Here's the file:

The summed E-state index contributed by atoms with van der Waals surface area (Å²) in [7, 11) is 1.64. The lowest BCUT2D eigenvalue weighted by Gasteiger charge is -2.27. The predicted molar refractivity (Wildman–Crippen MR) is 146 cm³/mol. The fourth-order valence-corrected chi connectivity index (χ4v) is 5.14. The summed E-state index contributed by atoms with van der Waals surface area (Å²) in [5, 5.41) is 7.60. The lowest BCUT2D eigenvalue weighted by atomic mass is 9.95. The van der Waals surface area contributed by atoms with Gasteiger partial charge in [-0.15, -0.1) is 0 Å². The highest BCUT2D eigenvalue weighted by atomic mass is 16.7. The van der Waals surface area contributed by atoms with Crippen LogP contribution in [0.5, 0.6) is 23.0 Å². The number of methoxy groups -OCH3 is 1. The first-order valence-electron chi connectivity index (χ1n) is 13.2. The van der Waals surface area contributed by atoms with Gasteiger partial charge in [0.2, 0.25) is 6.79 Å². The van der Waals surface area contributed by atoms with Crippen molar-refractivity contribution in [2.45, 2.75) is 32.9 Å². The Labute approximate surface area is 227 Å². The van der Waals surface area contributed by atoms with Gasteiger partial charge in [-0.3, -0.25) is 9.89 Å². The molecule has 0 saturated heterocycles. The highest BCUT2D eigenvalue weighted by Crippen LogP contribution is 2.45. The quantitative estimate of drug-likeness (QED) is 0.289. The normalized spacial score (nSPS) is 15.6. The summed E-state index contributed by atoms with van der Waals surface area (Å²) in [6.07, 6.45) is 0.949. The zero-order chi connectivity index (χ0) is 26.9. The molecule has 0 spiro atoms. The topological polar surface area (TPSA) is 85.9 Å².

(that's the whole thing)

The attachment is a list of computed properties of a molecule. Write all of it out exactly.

The summed E-state index contributed by atoms with van der Waals surface area (Å²) in [7, 11) is 1.64. The lowest BCUT2D eigenvalue weighted by Gasteiger charge is -2.27. The predicted molar refractivity (Wildman–Crippen MR) is 146 cm³/mol. The fourth-order valence-corrected chi connectivity index (χ4v) is 5.14. The summed E-state index contributed by atoms with van der Waals surface area (Å²) in [5, 5.41) is 7.60. The lowest BCUT2D eigenvalue weighted by atomic mass is 9.95. The van der Waals surface area contributed by atoms with Gasteiger partial charge in [-0.15, -0.1) is 0 Å². The highest BCUT2D eigenvalue weighted by atomic mass is 16.7. The van der Waals surface area contributed by atoms with Crippen LogP contribution in [0.5, 0.6) is 23.0 Å². The number of methoxy groups -OCH3 is 1. The first-order valence-electron chi connectivity index (χ1n) is 13.2. The van der Waals surface area contributed by atoms with Gasteiger partial charge in [0.2, 0.25) is 6.79 Å². The van der Waals surface area contributed by atoms with Crippen molar-refractivity contribution in [2.45, 2.75) is 32.9 Å². The Labute approximate surface area is 227 Å². The van der Waals surface area contributed by atoms with Gasteiger partial charge in [-0.3, -0.25) is 9.89 Å². The molecule has 0 saturated heterocycles. The highest BCUT2D eigenvalue weighted by Crippen LogP contribution is 2.45. The quantitative estimate of drug-likeness (QED) is 0.289. The normalized spacial score (nSPS) is 15.6. The summed E-state index contributed by atoms with van der Waals surface area (Å²) in [6.07, 6.45) is 0.949. The zero-order chi connectivity index (χ0) is 26.9. The molecule has 0 spiro atoms. The topological polar surface area (TPSA) is 85.9 Å².